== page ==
Handwriting

To the Editor:

I’d like to commend the administration and staff of Fairview Elementary School for sponsoring VIP (Very Important Person) Day on April 16. Although I’m anything but a VIP, I was honored that my greatgranddaughter Kaylee Gerken thought otherwise and invited me to her 5-year-old kindergarten classroom for the program, which proved to be an enlightening experience.

Prior to her teacher Sherri Ingersoll summoning her students to the room from their recess, the invited guests gathered in the classroom. I initiated a discussion among guests, regarding the fact that many school districts nationwide are no longer teaching cursive (longhand writing).

I had read an article about a grandmother who took two of her grandkids, who had not learned cursive, to Washington, D.C. recently. One of them asked his grandma to read a proclamation to him, as it was written in cursive, and he had not learned that skill in school.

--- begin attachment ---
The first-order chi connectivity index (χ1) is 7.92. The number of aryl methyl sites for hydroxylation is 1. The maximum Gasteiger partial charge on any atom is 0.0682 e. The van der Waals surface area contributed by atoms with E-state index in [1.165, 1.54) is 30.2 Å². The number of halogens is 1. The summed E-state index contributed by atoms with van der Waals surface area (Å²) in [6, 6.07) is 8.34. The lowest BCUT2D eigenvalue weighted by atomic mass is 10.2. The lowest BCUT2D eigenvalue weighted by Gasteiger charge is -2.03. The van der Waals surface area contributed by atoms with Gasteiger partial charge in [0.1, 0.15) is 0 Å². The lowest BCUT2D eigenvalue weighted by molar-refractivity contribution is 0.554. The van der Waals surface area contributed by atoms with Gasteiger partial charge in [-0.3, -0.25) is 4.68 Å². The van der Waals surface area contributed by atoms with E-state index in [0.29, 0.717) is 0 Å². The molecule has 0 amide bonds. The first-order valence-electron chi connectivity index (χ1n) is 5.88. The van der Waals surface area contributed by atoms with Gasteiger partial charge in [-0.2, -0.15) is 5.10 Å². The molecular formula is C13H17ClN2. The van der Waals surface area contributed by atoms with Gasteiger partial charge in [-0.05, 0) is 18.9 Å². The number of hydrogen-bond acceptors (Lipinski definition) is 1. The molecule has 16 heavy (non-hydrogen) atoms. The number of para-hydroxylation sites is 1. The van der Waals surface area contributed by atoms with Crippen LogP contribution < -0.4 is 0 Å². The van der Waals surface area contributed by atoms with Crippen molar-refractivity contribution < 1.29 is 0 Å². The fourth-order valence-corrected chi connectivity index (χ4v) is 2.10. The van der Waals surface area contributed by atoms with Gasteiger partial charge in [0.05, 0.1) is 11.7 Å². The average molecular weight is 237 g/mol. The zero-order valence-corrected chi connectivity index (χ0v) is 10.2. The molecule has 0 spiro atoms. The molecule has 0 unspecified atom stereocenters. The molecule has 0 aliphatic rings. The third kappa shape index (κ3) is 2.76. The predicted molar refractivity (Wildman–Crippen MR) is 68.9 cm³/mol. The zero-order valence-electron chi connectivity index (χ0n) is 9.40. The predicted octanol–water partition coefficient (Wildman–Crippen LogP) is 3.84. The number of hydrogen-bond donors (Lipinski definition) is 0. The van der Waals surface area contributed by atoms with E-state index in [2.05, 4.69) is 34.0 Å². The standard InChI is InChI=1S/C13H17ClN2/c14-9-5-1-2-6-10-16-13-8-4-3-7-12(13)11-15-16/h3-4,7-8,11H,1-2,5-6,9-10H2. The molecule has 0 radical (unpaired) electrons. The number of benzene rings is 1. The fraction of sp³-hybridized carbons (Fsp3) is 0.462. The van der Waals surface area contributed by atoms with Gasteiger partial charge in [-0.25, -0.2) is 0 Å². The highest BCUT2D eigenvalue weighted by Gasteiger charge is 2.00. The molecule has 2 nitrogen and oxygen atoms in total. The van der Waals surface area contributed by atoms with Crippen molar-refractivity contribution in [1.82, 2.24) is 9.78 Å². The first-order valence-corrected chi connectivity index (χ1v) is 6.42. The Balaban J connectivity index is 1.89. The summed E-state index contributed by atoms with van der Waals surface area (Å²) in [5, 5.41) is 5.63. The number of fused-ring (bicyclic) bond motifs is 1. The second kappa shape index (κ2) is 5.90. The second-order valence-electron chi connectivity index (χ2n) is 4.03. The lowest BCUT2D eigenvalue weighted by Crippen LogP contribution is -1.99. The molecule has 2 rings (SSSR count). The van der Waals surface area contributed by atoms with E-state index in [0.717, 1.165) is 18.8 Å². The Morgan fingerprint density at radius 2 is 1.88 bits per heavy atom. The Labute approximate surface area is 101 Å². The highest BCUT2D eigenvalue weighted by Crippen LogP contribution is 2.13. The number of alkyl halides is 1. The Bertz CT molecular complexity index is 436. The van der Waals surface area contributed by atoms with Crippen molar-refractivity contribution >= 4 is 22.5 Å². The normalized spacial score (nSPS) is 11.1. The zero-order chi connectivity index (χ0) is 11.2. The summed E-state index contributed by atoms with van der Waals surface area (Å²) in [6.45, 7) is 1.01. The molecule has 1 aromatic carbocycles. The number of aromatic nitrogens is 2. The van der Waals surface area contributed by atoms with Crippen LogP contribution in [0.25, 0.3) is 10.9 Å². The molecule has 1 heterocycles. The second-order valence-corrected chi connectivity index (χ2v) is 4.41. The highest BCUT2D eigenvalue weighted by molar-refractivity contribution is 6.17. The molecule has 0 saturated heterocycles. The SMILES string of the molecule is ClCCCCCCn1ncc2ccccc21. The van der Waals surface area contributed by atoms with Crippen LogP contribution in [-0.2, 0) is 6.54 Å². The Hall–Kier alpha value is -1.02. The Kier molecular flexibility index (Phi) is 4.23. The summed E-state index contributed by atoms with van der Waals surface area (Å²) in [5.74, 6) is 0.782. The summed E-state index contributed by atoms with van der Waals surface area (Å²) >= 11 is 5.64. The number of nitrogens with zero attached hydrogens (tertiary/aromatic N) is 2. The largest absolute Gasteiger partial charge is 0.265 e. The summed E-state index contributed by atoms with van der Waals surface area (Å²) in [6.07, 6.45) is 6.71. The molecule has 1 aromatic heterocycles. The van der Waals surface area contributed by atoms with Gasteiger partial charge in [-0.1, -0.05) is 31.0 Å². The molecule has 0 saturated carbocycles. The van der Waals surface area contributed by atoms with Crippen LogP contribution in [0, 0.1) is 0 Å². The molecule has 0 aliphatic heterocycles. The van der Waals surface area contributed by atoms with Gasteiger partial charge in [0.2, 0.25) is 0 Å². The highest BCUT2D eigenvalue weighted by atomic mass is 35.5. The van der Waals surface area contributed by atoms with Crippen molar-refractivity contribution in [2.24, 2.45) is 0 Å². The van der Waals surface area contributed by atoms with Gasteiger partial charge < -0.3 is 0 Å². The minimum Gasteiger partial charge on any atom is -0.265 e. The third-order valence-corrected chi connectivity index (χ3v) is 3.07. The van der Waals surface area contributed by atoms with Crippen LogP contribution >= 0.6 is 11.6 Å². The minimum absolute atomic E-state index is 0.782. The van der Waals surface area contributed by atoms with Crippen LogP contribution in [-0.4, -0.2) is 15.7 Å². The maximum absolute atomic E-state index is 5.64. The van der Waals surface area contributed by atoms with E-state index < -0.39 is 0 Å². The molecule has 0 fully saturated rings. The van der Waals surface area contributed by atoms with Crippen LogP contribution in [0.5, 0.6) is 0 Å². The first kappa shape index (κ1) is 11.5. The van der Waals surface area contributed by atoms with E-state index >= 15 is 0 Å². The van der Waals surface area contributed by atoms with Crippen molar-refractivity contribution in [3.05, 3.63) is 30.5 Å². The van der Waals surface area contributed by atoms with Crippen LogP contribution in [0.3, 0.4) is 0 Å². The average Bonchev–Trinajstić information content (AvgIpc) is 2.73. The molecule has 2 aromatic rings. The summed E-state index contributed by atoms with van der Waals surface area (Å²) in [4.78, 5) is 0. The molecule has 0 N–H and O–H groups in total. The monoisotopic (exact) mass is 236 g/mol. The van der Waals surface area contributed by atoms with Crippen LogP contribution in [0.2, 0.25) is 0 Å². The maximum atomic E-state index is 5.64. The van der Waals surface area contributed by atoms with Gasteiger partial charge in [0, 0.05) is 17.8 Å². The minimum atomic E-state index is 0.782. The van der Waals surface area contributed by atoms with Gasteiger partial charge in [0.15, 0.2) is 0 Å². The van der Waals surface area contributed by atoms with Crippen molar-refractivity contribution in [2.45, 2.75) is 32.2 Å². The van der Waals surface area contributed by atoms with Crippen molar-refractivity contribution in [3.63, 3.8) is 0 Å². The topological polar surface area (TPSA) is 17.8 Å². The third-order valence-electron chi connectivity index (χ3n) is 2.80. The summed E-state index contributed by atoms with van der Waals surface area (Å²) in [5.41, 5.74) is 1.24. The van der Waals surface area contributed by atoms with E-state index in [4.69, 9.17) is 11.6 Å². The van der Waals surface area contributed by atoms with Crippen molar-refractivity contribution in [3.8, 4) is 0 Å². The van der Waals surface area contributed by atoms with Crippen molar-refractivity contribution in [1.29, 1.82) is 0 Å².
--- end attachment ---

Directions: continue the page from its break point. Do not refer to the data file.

It was interesting to note that a couple very young grandparents could understand that due to the digital age in which we live, cursive is not really all that important. However, a couple of us more seasoned seniors feel otherwise. As a former teacher, I certainly understand the constraints placed upon teachers these days, with not enough hours to meet all the demands placed upon them. Cursive is not a kindergarten class anyway, but this subject was on my mind, so I brought it up.

I really hope that students will have the opportunity to take a cursive class in summer school or through community education, in districts which no longer teach this skill.

Meanwhile, the charming, innocent kindergarteners arrived in the classroom. Sherri explained to us how kindergarten classrooms have changed since the many years since those us guests had been in kindergarten.

Her students read proficiently from their weekly readers. It was truly amazing to observe their skilled abilities, since we guests had not learned to read until first grade.

Sherri also had them demonstrate various playtime activities and showed a program about eagles and their young, via a smart board. I found the interaction between the students posing their questions to Sherri to be a lesson in itself, as I was amazed by the intelligence of her kindergarten students.

So, thank you Fairview, and thank you, Kaylee! This day was definitely one I won’t forget.

Sincerely,
Sue Mroz,, Random Lake


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